Michael Robbins at Slate:
The “undergraduate atheists,” as the philosopher Mark Johnston dubbed them inSaving God, have been definitively refuted by Hart, Terry Eagleton, Marilynne Robinson, Johnston himself, and others. As intellectual bloodbaths go, it’s been entertaining—like watching Jon Stewart skewer Glenn Beck. But of course Richard Dawkins is merely a symptom. I have encountered atheists who seem not only to have never met an intelligent, educated believer, but to doubt that such a creature could exist.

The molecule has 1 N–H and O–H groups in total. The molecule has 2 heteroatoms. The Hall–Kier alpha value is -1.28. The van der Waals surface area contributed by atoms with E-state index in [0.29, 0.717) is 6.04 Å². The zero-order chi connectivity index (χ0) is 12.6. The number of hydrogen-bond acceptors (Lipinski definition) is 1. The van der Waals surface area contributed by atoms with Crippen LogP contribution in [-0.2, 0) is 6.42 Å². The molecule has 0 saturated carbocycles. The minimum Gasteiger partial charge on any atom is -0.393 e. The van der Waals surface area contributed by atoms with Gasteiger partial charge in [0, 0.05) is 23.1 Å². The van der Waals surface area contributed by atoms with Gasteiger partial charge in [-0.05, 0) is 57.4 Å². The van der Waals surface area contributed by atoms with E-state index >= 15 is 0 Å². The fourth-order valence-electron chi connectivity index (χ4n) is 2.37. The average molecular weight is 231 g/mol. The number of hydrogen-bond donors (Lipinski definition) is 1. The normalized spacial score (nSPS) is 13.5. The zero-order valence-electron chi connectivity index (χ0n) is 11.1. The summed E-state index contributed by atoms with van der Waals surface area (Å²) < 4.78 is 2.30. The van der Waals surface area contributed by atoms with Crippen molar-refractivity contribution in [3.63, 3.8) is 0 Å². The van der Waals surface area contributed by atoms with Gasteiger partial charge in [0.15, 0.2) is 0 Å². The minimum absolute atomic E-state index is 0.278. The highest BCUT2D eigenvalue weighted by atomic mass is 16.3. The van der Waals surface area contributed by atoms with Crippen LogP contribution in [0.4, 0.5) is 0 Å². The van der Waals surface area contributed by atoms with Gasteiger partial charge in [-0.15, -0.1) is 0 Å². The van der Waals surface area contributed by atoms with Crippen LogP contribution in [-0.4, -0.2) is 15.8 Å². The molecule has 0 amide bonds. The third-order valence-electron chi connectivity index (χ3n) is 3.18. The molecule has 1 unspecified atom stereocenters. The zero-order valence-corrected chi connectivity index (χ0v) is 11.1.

Such unbelievers seem to me to have missed something quite fundamental about the nature of being, as it appears to the human animal, something that the major theistic traditions attempt to address with rather more nuance and generosity than contemporary updates to logical positivism can muster. You don’t, obviously, have to believe in God to feel humbled and bewildered before what Heidegger called “the question of the meaning of Being.” (Indeed, I often think the notion of “belief” is more trouble than it’s worth.) But you do have to acknowledge that there is a question, “the major question that revolves around you,” as John Ashbery puts it: “your being here.” And you have to recognize that it concerns something outside the scope of the natural sciences.